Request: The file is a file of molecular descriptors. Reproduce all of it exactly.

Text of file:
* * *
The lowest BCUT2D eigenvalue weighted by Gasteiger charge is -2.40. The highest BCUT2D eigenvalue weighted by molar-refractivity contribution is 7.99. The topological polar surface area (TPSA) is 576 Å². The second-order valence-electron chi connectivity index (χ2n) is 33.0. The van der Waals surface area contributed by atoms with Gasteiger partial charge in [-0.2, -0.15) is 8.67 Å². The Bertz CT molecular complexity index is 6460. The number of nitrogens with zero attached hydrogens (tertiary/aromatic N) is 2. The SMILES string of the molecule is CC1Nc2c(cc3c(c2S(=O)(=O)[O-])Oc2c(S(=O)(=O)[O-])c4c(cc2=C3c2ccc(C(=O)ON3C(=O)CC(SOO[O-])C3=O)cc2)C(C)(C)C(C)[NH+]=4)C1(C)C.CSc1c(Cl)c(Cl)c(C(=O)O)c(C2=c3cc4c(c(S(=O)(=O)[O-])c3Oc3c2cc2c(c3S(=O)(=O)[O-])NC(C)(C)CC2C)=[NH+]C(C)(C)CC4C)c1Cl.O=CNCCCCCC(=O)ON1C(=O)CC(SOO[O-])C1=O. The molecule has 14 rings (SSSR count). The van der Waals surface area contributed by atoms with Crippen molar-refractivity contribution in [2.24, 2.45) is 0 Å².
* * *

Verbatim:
The lowest BCUT2D eigenvalue weighted by Gasteiger charge is -2.40. The highest BCUT2D eigenvalue weighted by molar-refractivity contribution is 7.99. The topological polar surface area (TPSA) is 576 Å². The second-order valence-electron chi connectivity index (χ2n) is 33.0. The van der Waals surface area contributed by atoms with Gasteiger partial charge in [-0.2, -0.15) is 8.67 Å². The Bertz CT molecular complexity index is 6460. The number of nitrogens with zero attached hydrogens (tertiary/aromatic N) is 2. The SMILES string of the molecule is CC1Nc2c(cc3c(c2S(=O)(=O)[O-])Oc2c(S(=O)(=O)[O-])c4c(cc2=C3c2ccc(C(=O)ON3C(=O)CC(SOO[O-])C3=O)cc2)C(C)(C)C(C)[NH+]=4)C1(C)C.CSc1c(Cl)c(Cl)c(C(=O)O)c(C2=c3cc4c(c(S(=O)(=O)[O-])c3Oc3c2cc2c(c3S(=O)(=O)[O-])NC(C)(C)CC2C)=[NH+]C(C)(C)CC4C)c1Cl.O=CNCCCCCC(=O)ON1C(=O)CC(SOO[O-])C1=O. The molecule has 14 rings (SSSR count). The van der Waals surface area contributed by atoms with Crippen molar-refractivity contribution in [2.24, 2.45) is 0 Å².